The fine line between obsessive and compulsive text messaging

Andrew Bennett

Modern methods of communication have created a generation of “now,” whose access to information is virtually unlimited. The evolution of social networking sites like Twitter and Facebook, along with technological advances in cell phones and other personal communication devices could actually be damaging to the American youth.

According to a study published in the American Journal of Psychiatry, over-texting could be a sign of a serious mental illness.

Are they serious? What ever happened to personal responsibility?

I realize that Obsessive Compulsive Disorder is a grave mental issue, but extending that label to text messaging is a bit farfetched. Sure, 5000 messages is excessive, but not necessarily obsessive. Neglecting to eat, sleep or socialize is obsessive.

It’s the ability to communicate constantly that makes texting so popular, and if teens need to be social at all times, who cares? Aside from being a little distracting at certain times, texting is a lot less rude than, say, being on the phone in a restaurant. On top of that, messages are generally private, so the whole world doesn’t need to hear about your party plans.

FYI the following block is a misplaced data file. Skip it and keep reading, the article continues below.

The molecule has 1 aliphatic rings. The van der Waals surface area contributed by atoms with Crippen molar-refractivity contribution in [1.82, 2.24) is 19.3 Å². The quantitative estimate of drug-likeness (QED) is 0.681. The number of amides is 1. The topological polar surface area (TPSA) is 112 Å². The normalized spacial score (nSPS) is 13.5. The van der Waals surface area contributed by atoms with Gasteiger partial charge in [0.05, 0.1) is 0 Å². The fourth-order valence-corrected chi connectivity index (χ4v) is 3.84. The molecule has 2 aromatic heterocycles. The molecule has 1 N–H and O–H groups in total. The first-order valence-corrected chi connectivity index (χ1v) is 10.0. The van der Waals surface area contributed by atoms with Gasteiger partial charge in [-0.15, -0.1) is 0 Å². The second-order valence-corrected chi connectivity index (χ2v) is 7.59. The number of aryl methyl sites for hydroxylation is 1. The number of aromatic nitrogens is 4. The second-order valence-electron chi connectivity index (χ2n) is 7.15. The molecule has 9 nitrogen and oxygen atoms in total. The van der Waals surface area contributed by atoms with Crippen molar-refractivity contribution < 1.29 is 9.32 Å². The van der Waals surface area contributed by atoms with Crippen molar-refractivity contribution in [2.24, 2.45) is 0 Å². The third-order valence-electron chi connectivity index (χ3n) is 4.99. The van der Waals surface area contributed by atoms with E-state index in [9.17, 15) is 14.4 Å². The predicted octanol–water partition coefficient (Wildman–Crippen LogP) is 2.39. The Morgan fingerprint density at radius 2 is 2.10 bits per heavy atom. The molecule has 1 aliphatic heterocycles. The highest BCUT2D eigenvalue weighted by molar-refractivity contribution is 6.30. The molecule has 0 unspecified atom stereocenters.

I just can’t believe that people actually need to text as much as the study alleges. According to the Neilsen Co., American teens send, on average, 2,761 text messages per month, and some teens top out at more than 6,000 messages a month. 

The only issue I can see with 6,000 messages a month would be my phone bill.

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